Danny Meyer, CEO of the Union Square Hospitality Group (USHG) just announced that he is eliminating the practice of tipping at his 13 popular restaurants starting next year. The move would affect more than 1800 workers by raising their wages for both front of house staff like servers as well as for kitchen staff like cooks. To accomplish this Meyer will increase the prices of his menu offerings in all his restaurants leaving diners to pay one inclusive price when they eat Grammercy Tavern, Union Square Café and his other 11 popular spots.
Risky? Perhaps, but Meyer is working to stay competitive in a marketplace that will see minimum wages rise to $15 per hour for fast food workers over the next three years. He can’t afford to lose quality kitchen and wait staff to fast food chains. Meyer has also been a living wage advocate for years, calling for the end of tipping in a company newsletter back in 1994.
Time will tell if fine diners accept this more European style of paying for their dining out experience, but bravo to Meyer for stepping up and trying something new rather than waiting until change was upon him. Going against the tide of tradition can be a scary act, but you can’t let yourself be paralyzed by fear when your livelihood is on the line.
Here are 3 reasons why entrepreneurs should never fear trying something new when it comes to their business:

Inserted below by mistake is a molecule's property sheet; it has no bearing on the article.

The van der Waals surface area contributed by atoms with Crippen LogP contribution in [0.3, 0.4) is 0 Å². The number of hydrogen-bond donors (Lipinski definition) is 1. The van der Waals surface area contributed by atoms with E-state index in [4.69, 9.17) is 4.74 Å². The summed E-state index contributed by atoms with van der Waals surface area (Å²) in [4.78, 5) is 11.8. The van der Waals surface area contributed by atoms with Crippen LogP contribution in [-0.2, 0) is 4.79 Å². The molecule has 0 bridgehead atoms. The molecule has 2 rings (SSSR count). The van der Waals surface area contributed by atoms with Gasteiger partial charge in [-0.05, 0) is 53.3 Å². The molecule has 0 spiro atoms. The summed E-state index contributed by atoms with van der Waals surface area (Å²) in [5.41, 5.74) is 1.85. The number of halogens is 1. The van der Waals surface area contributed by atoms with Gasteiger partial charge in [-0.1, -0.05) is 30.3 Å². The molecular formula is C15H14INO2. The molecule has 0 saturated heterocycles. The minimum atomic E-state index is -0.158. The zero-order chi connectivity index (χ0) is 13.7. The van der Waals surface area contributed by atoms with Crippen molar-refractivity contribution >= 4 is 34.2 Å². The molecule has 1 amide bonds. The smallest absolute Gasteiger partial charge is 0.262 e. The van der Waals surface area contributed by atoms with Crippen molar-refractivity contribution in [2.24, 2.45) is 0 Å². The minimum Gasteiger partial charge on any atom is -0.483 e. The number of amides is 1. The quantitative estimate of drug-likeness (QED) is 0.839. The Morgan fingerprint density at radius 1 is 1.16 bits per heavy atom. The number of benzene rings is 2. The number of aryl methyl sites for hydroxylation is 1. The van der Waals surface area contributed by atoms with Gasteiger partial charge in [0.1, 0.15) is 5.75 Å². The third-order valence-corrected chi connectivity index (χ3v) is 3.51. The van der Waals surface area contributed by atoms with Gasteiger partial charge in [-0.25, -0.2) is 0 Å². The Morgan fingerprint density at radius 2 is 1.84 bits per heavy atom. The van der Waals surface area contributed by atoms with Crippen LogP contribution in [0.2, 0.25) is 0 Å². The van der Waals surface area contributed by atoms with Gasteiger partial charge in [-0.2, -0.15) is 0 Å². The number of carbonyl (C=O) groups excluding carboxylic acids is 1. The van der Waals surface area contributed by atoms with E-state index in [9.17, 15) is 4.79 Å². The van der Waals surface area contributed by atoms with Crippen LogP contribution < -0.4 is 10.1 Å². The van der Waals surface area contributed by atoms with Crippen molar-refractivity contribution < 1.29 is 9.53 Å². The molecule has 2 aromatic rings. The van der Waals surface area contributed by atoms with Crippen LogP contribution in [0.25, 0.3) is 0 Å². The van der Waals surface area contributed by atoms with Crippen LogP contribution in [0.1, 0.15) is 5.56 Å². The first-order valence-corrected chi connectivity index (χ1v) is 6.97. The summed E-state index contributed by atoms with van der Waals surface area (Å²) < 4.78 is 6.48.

Change Leaders Have Power
People who decide early to get ahead of policy changes have the power to help determine how those changes get implemented. You can become an leader for your team, employees and or industry by being willing to step out in front and be an advocate for a new way of doing things.
Being Forced to Change is Awful
No one wants new policies to be forced on their company and upend their mission and values. If you let this happen to you; you will feel awful. Instead of fighting the changes, get in front them and work to determine the best way to implement them in your company and industry. Changes can feel like positive advancements if you are out in front of them.
Failure Can Be an Invaluable Experience
Change rarely happens smoothly. There are stops and blowouts and plenty of lessons to be learned along the way. But with each hiccup or momentary failure you get to refine the steps on the road forward; giving you specialized expertise that those around you will value and seek out. People learn so much from failing and having to quickly adapt and you can use that knowledge to position yourself and company as an industry expert.
– à bientôt
Charell Star | Not Just A Girl In A Dress